Zack & Nick's Culture Cast

Digesting the lowest rung of pop culture so you don't have to!

Trek Tuesday: What You Leave Behind

Star Trek: Deep Space Nine really grew as a series.  If you try watching a first season episode back-to-back with an episode from its final year, you’ll notice a night and day difference.  The show became textured with a variety of reoccurring characters just as well-developed as our main leads (more so in some cases).  The show also boasted a fairly complex story arc dealing with a galaxy-sized war, mythological prophecies, and, yes, the characters themselves.  When it came time to end the series, it was a herculean task.  How could they wrap all this up with one episode?

Truth was they couldn’t.  Instead, the series ended with a ten episode arc giving each character and plotline the right amount of closure to appease viewers.  It all came to down to the two-hour “What You Leave Behind”, which not only resolved the finale arc, but also the series proper.

Captain Sisko leads a final assault against Cardassia to turn the tide of the Dominion War for good.  The assault is successful as the Cardassians finally revolt against their Dominion allies.  Odo beams down to the Cardassian command center and cures the dying Founder.  This causes her to surrender, effectively marking the end of the war.

The fleet attacks.

The fleet attacks.

Later, everyone is celebrating at DS9, when Sisko gets a vision from the Prophets and heads to Bajor’s Fire Caves.  He discovers Gul Dukat and Kai Winn about to release the Pah-Wraiths from their captivity.  Sisko, realizing his task as Emissary was to stop this, tackles Dukat and the two of them tumble into the flames.  Dukat becomes trapped with the Pah-Wraiths, but Sisko is whisked away into the wormhole where he is to live with the Prophets.  Kira takes command of DS9, but many of the crew all go their separate ways.

If you were reading the above and found that none of it made any sense, that’s okay.  This is how layered and somewhat complex the show became.   If never got to Lost levels of complexity as there most of the episodes were standalone.  However, that final string of episodes was purely about wrapping up the show.  And, what I wrote above only scratches the surface (seriously – there are something like 20 guest characters featured in the episode).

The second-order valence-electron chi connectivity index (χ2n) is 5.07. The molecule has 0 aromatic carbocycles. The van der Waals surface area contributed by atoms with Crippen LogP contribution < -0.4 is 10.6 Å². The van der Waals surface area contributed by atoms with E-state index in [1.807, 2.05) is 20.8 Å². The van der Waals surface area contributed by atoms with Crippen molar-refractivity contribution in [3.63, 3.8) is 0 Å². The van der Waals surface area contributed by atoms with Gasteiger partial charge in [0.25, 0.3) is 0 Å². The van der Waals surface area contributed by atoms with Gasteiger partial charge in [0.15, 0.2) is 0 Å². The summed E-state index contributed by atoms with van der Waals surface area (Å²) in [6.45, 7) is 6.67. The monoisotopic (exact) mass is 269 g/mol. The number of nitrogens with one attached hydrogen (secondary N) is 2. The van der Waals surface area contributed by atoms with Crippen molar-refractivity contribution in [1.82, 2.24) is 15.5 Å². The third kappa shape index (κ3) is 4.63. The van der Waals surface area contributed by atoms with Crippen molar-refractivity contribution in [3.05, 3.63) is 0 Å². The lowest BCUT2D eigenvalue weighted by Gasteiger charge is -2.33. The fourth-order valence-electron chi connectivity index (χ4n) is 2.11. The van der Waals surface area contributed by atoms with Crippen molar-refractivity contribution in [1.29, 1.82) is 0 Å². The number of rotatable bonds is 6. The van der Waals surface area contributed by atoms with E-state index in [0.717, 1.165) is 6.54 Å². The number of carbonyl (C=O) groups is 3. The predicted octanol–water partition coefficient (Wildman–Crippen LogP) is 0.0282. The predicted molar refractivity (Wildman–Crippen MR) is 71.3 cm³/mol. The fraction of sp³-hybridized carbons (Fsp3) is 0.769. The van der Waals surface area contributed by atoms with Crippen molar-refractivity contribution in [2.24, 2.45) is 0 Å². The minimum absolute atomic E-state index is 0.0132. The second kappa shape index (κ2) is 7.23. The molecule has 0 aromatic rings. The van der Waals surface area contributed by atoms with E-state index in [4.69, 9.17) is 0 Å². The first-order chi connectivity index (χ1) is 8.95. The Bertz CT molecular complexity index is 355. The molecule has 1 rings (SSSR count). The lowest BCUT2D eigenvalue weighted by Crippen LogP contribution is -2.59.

But how is the episode?  Is it a prime example of what a series finale should be?  Well…yes and no.  I will say that it does resolve mostly everything from the show.  So, that’s good.  Some of it, however, comes off a little forced (Odo curing the Founder and thereby ending the war is a bit tough to swallow considering how cutthroat the Founders previously have been), and some of the character goodbyes are bit overly sentimental for their own good (Odo and Kira, I’m looking at you).  But considering this was a story ten episodes in the making, I am willing to look beyond that.

Sisko says good-bye (for now) to his wife.

Sisko promises to return to his wife.

The structure in the episode was a bit rough as well.  The first half is all about the war, then the second half we go into a completely different story.  Granted, the Pah-Wraith subplot was building over the previous episodes, but by the time it comes to the forefront, it feels just so disconnected to everything else.  That said, this was brilliant how they tied it to Sisko’s role as emissary (a role the series rarely delved into), and thereby the pilot.  By turning Sisko into a Christ-like figure and Dukat (his longtime nemesis) into an antichrist, the writers were really able to play out an end-of-times scenario.

The funny thing about this is that none of it was planned in the long-run and was made up on the fly.  This is why DS9 was so brilliant – the writers used the show’s history to build and twist something that came before or tied previously unrelated things together under one nice bow.  I know some people do not like it when shows do that, but when it works, it works wellDeep Space Nine is an example of that.

All that said, the only plot-point issue I have with the episode (and this is nitpicky) is that the episode never acknowledges the original premise of the series: Starfleet helping Bajor to recover so they can join the Federation.  Given everything else in the series the writers have done, I am shocked this wasn’t referenced at least once!  Like I said, nitpicky.

Jake and Kira wonder what happened to Sisko.

Jake and Kira wonder what happened to Sisko.

As an episode itself, “What You Leave Behind” works as a series finale.  It resolves all most of the storylines, gives every character their due and sets them on new journeys, and leaves the viewer was a sense of satisfaction and payoff for watching for seven years.  If you try to watch this episode by itself after having never gotten into the show previously, good luck.  You’ll be lost.

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